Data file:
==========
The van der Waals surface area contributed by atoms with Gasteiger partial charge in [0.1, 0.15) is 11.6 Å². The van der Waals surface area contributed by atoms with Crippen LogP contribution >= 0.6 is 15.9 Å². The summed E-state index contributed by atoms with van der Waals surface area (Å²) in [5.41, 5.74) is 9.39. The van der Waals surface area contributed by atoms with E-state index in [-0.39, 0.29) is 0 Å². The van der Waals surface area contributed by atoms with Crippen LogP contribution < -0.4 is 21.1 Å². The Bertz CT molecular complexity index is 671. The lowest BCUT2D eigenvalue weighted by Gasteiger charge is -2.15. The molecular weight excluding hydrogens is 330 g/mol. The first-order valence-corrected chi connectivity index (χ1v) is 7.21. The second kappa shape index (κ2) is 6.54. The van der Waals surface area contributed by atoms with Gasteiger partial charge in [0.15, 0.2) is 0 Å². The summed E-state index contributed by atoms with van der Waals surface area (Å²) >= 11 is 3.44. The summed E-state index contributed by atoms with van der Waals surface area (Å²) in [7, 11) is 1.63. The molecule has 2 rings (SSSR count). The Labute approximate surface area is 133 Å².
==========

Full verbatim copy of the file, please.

The van der Waals surface area contributed by atoms with Gasteiger partial charge in [0.1, 0.15) is 11.6 Å². The van der Waals surface area contributed by atoms with Crippen LogP contribution >= 0.6 is 15.9 Å². The summed E-state index contributed by atoms with van der Waals surface area (Å²) in [5.41, 5.74) is 9.39. The van der Waals surface area contributed by atoms with E-state index in [-0.39, 0.29) is 0 Å². The van der Waals surface area contributed by atoms with Crippen LogP contribution < -0.4 is 21.1 Å². The Bertz CT molecular complexity index is 671. The lowest BCUT2D eigenvalue weighted by Gasteiger charge is -2.15. The molecular weight excluding hydrogens is 330 g/mol. The first-order valence-corrected chi connectivity index (χ1v) is 7.21. The second kappa shape index (κ2) is 6.54. The van der Waals surface area contributed by atoms with Gasteiger partial charge in [0.15, 0.2) is 0 Å². The summed E-state index contributed by atoms with van der Waals surface area (Å²) >= 11 is 3.44. The summed E-state index contributed by atoms with van der Waals surface area (Å²) in [7, 11) is 1.63. The molecule has 2 rings (SSSR count). The Labute approximate surface area is 133 Å².